Native American education * Indigenous American languages * Native American tribe

  * Find Native American ancestors in your family tree

Lakota [archive]

This article has been archived from the now-defunct MSU E-Museum (http://www.mnsu.edu/emuseum/) for educational purposes. Please visit our Article Archive Index for further information. If the author of this article would like to make changes to it, or if you are the author of another article you would like us to add to our archives, please contact us.

Lakota

Land:

The Dakota Nation includes the native peoples who once lived in the northern forests and along the upper Mississippi River in northern Minnesota. In time, the Dakota Nation divided into three groups (Dakota, Nakota, and Lakota), each moving in different directions but still maintaining close ties to one another.

The Lakota are one division of the Dakota Nation, also known as the Western Dakota or Teton. When the Dakota Nation split into three main groups, the Lakota moved from northern Minnesota to the plains north of the Black Hills to the Platte River, and westward into present day Colorado, Wyoming, and Montana. Known as the great buffalo hunters of the west, the Lakota are the largest division of the Dakota Nation.

The Lakota were the first of the Dakota to leave the forest. They headed out west and lived a migratory life, following the buffalo they needed for food, clothing, and shelter. Even though they ranged far from their Minnesota homeland, they still brought back furs to trade into southern Minnesota each summer.

The Lakota consist of seven main bands today:

Sihasapa- Reservations at: Cheyenne River, Standing Rock
Oohenumpa- Reservation at: Cheyenne River
Miniconjou- Reservation at: Cheyenne River
Hunkpapa- Reservation at: Standing Rock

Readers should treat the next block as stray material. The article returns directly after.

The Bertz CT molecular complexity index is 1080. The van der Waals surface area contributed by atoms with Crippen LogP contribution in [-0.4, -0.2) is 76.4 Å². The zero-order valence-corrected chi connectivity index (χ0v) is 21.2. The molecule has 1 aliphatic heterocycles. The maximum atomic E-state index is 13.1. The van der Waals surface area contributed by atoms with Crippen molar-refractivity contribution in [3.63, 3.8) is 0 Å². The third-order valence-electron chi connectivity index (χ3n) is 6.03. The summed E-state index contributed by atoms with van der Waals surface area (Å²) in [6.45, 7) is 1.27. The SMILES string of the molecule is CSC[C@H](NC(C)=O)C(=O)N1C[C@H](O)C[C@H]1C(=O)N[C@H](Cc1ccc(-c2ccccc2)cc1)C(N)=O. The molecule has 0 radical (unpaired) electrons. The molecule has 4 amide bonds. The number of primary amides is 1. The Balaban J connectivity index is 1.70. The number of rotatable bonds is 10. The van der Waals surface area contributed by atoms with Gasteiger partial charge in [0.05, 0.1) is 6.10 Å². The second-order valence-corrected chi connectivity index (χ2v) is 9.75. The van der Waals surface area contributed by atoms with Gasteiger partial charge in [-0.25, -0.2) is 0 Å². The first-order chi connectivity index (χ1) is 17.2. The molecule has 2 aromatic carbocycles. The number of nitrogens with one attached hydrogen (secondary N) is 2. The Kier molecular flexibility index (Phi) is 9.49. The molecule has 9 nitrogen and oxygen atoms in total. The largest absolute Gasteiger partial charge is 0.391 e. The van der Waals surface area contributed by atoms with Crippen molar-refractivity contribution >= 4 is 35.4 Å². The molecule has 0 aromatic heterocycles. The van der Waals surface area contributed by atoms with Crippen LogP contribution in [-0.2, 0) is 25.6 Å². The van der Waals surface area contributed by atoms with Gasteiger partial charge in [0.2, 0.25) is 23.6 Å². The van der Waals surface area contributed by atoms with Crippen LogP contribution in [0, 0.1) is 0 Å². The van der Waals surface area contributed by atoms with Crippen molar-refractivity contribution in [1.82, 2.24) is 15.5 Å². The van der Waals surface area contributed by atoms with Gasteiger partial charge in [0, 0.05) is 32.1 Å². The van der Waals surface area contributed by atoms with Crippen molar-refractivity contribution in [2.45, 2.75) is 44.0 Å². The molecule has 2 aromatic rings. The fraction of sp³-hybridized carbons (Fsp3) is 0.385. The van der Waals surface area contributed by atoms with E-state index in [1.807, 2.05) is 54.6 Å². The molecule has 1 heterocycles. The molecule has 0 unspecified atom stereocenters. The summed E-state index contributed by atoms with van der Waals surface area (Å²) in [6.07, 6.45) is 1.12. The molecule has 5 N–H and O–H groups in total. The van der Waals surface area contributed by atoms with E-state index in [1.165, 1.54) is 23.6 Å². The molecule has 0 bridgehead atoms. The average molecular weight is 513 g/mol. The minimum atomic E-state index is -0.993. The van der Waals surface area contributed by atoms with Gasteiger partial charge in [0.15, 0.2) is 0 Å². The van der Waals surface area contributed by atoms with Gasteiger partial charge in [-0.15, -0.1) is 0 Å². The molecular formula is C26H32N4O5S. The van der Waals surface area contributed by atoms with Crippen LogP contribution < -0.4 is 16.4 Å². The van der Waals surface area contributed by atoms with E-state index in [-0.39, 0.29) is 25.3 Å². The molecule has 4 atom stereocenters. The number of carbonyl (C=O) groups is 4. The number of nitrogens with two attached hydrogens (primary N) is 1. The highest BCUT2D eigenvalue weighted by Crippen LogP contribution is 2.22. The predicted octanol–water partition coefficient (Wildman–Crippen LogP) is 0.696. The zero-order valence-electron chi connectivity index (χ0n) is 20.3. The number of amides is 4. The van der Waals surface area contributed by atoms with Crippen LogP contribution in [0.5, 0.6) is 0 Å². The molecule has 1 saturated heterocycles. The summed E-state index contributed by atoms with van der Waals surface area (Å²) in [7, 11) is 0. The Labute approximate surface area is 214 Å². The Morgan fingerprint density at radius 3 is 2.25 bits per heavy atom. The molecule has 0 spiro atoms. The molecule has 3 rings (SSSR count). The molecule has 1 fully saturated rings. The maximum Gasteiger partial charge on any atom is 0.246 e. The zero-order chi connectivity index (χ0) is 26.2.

Itazipco- Reservation at: Cheyenne River
Sicangu- Reservation at: Rosebud
Oglala- Reservation at: Pine Ridge

Location:

The Lakota are one division of the Dakota Nation, also known as the Western Dakota or Teton. When the Dakota Nation split into three main groups, the Lakota moved from northern Minnesota to the plains north of the Black Hills to the Platte River, and westward into present day Colorado, Wyoming, and Montana. Known as the great buffalo hunters of the west, the Lakota are the largest division of the Dakota Nation.

The Lakota were the first of the Dakota to leave the forest. They headed out west and lived a migratory life, following the buffalo they needed for food, clothing, and shelter. Even though they ranged far from their Minnesota homeland, they still brought back furs to trade into southern Minnesota each summer.

Food:

Lakota people did not plant crops. They gathered wild plants such as onions, potatoes, turnips, strawberries, gooseberries, grapes, plums, and red prickly pears. Lakota people would also trade with sedentary cultures that grew crops.

Along with what they could find growing wild or acquiesce in trade, the Lakota diet consisted primarily of buffalo or Tatanka. Lakota people utilized the entire bison carcass for food, shelter, tools and equipment. Their existence was dependent upon the health and stability of the massive herds of buffalo that roamed on the Great Plains. Other animals such as deer, elk, and antelope would be hunted as well.